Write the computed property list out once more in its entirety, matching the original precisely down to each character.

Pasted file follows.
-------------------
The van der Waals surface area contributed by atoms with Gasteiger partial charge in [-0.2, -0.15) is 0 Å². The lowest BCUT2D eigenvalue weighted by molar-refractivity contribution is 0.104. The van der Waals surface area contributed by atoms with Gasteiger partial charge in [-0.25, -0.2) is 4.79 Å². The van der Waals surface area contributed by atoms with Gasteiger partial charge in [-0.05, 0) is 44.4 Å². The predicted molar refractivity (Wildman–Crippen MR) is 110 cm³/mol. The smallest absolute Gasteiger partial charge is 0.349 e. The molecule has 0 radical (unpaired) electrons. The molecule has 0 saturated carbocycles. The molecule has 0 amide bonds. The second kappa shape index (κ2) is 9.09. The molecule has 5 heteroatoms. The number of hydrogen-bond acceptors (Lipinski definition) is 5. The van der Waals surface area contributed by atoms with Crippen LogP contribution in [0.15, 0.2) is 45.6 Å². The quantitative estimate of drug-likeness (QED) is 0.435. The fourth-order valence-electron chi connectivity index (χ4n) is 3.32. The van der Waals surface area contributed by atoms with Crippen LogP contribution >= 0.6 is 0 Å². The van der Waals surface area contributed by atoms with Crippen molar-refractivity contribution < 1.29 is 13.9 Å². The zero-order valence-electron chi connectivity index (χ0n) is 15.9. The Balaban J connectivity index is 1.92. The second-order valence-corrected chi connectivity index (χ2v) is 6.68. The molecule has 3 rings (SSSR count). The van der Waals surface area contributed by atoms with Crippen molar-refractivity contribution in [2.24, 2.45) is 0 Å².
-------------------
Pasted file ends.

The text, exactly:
The van der Waals surface area contributed by atoms with Gasteiger partial charge in [-0.2, -0.15) is 0 Å². The lowest BCUT2D eigenvalue weighted by molar-refractivity contribution is 0.104. The van der Waals surface area contributed by atoms with Gasteiger partial charge in [-0.25, -0.2) is 4.79 Å². The van der Waals surface area contributed by atoms with Gasteiger partial charge in [-0.05, 0) is 44.4 Å². The predicted molar refractivity (Wildman–Crippen MR) is 110 cm³/mol. The smallest absolute Gasteiger partial charge is 0.349 e. The molecule has 0 radical (unpaired) electrons. The molecule has 0 saturated carbocycles. The molecule has 0 amide bonds. The second kappa shape index (κ2) is 9.09. The molecule has 5 heteroatoms. The number of hydrogen-bond acceptors (Lipinski definition) is 5. The van der Waals surface area contributed by atoms with Crippen LogP contribution in [0.15, 0.2) is 45.6 Å². The quantitative estimate of drug-likeness (QED) is 0.435. The fourth-order valence-electron chi connectivity index (χ4n) is 3.32. The van der Waals surface area contributed by atoms with Crippen LogP contribution >= 0.6 is 0 Å². The van der Waals surface area contributed by atoms with Crippen molar-refractivity contribution < 1.29 is 13.9 Å². The zero-order valence-electron chi connectivity index (χ0n) is 15.9. The Balaban J connectivity index is 1.92. The second-order valence-corrected chi connectivity index (χ2v) is 6.68. The molecule has 3 rings (SSSR count). The van der Waals surface area contributed by atoms with Crippen molar-refractivity contribution in [2.24, 2.45) is 0 Å².